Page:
It was during my time with Travis that I began counting. Travis earned one point for moving heavy furniture into my apartment, but lost two popping his collar. He earned one for setting up my Wi-Fi, but lost one for calling his sunglasses an “accessory.” The fact that he always drove and paid when we went out earned him three or four points but those were cancelled out by the fact that he usually wanted to pick out my outfit. After a while I lost count, but knew one thing for sure: Travis was not, by definition, masculine.
Well, if Travis was not masculine, what was I, the straightest girl in the world, doing dating him?
So, You’re Dating a Metrosexual…
When I started dating Travis, the term “metrosexual” was hot, hot, hot. The trend-piece writers bubbled with excitement as it told us how lucky we were to be living in the moment when straight men were finally dressing well and using “product” in their hair, just like we always secretly hoped they would.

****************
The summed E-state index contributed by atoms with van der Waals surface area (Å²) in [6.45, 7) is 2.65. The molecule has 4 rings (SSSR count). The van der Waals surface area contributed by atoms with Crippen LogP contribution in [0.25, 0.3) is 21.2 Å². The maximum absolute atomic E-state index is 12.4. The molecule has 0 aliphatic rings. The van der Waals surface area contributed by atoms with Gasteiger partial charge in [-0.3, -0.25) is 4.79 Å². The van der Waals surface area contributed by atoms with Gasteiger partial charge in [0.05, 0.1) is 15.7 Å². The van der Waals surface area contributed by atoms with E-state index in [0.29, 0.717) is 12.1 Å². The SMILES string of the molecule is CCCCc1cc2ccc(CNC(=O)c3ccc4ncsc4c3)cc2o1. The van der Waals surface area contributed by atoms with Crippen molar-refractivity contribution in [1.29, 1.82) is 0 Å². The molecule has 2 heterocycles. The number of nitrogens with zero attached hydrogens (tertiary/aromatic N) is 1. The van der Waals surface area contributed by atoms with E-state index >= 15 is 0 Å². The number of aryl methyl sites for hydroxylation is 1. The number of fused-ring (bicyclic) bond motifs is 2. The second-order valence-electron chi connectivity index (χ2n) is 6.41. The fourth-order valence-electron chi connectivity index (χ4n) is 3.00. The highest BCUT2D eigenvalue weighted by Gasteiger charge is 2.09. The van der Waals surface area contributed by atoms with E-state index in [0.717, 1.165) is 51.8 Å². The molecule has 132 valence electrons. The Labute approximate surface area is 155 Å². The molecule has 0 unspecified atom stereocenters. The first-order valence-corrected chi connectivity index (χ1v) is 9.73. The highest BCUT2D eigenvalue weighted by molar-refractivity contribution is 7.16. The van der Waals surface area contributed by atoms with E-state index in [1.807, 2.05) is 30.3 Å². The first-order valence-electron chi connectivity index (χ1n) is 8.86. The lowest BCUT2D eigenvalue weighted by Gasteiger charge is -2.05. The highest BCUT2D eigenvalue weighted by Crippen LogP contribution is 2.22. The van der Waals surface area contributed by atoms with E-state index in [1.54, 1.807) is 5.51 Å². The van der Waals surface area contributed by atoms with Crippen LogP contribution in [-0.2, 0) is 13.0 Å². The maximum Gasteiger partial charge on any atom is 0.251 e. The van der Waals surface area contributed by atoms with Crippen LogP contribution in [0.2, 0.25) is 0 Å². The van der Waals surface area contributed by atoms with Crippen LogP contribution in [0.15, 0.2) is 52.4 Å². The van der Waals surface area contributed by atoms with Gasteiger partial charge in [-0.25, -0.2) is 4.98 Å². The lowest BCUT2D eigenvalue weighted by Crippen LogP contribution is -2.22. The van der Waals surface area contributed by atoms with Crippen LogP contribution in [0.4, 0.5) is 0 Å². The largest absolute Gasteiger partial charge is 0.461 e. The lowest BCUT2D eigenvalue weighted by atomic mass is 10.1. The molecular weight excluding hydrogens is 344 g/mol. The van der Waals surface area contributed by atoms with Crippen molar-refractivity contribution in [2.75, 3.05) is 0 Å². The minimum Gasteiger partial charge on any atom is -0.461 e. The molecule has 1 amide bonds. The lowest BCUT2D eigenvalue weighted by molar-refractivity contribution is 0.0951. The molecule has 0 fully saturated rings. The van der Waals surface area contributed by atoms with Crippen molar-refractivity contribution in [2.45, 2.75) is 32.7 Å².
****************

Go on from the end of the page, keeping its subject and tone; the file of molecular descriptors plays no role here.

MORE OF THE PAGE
But did we all secretly hope that men would take an interest in fashion? It seems more likely that the fashion industry secretly hoped men would take an interest in fashion, not the women like myself who worshiped masculinity, in its most pure, rugged form.
“So,” I told myself. “So you’re dating a metrosexual.”
At first, still enchanted by the tight jeans and hair gel, I felt like a pioneer. I was a woman dating a “New Man.” I considered myself an open-minded person. I took one undergraduate course in gender and sexuality; I knew that gender was fluid. Why should it matter how masculine your partner is if you like him? But after a couple months of adding points for bravado and subtracting for his account at Banana Republic, I realized that it did matter. At least a little. It bothered me that people assumed my boyfriend was gay.